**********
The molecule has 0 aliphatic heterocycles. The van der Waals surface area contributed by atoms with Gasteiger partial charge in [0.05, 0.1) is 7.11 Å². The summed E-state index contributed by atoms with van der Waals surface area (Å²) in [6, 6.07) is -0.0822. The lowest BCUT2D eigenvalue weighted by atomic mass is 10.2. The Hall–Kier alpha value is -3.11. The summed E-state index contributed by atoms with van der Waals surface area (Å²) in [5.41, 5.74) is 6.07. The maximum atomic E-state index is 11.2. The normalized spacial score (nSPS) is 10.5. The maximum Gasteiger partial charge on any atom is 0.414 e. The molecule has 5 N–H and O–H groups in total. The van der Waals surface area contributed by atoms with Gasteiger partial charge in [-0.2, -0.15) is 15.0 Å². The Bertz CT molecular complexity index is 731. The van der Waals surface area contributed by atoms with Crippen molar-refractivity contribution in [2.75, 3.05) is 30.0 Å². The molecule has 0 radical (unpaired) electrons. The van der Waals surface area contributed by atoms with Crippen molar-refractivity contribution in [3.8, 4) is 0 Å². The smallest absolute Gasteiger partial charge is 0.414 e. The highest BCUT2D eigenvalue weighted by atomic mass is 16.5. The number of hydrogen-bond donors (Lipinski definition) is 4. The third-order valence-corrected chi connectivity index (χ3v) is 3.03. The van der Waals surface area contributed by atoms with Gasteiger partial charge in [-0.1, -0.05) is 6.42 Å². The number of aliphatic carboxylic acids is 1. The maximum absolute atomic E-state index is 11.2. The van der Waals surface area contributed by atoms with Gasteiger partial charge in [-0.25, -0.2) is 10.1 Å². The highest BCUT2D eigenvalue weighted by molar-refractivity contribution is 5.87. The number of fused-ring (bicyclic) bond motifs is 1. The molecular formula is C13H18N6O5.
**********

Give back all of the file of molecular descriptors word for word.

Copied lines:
The molecule has 0 aliphatic heterocycles. The van der Waals surface area contributed by atoms with Gasteiger partial charge in [0.05, 0.1) is 7.11 Å². The summed E-state index contributed by atoms with van der Waals surface area (Å²) in [6, 6.07) is -0.0822. The lowest BCUT2D eigenvalue weighted by atomic mass is 10.2. The Hall–Kier alpha value is -3.11. The summed E-state index contributed by atoms with van der Waals surface area (Å²) in [5.41, 5.74) is 6.07. The maximum atomic E-state index is 11.2. The normalized spacial score (nSPS) is 10.5. The maximum Gasteiger partial charge on any atom is 0.414 e. The molecule has 5 N–H and O–H groups in total. The van der Waals surface area contributed by atoms with Gasteiger partial charge in [-0.2, -0.15) is 15.0 Å². The Bertz CT molecular complexity index is 731. The van der Waals surface area contributed by atoms with Crippen molar-refractivity contribution in [2.75, 3.05) is 30.0 Å². The molecule has 0 radical (unpaired) electrons. The van der Waals surface area contributed by atoms with Crippen molar-refractivity contribution in [3.8, 4) is 0 Å². The smallest absolute Gasteiger partial charge is 0.414 e. The highest BCUT2D eigenvalue weighted by atomic mass is 16.5. The number of hydrogen-bond donors (Lipinski definition) is 4. The third-order valence-corrected chi connectivity index (χ3v) is 3.03. The van der Waals surface area contributed by atoms with Gasteiger partial charge in [-0.1, -0.05) is 6.42 Å². The number of aliphatic carboxylic acids is 1. The maximum absolute atomic E-state index is 11.2. The van der Waals surface area contributed by atoms with Gasteiger partial charge in [-0.25, -0.2) is 10.1 Å². The highest BCUT2D eigenvalue weighted by molar-refractivity contribution is 5.87. The number of fused-ring (bicyclic) bond motifs is 1. The molecular formula is C13H18N6O5.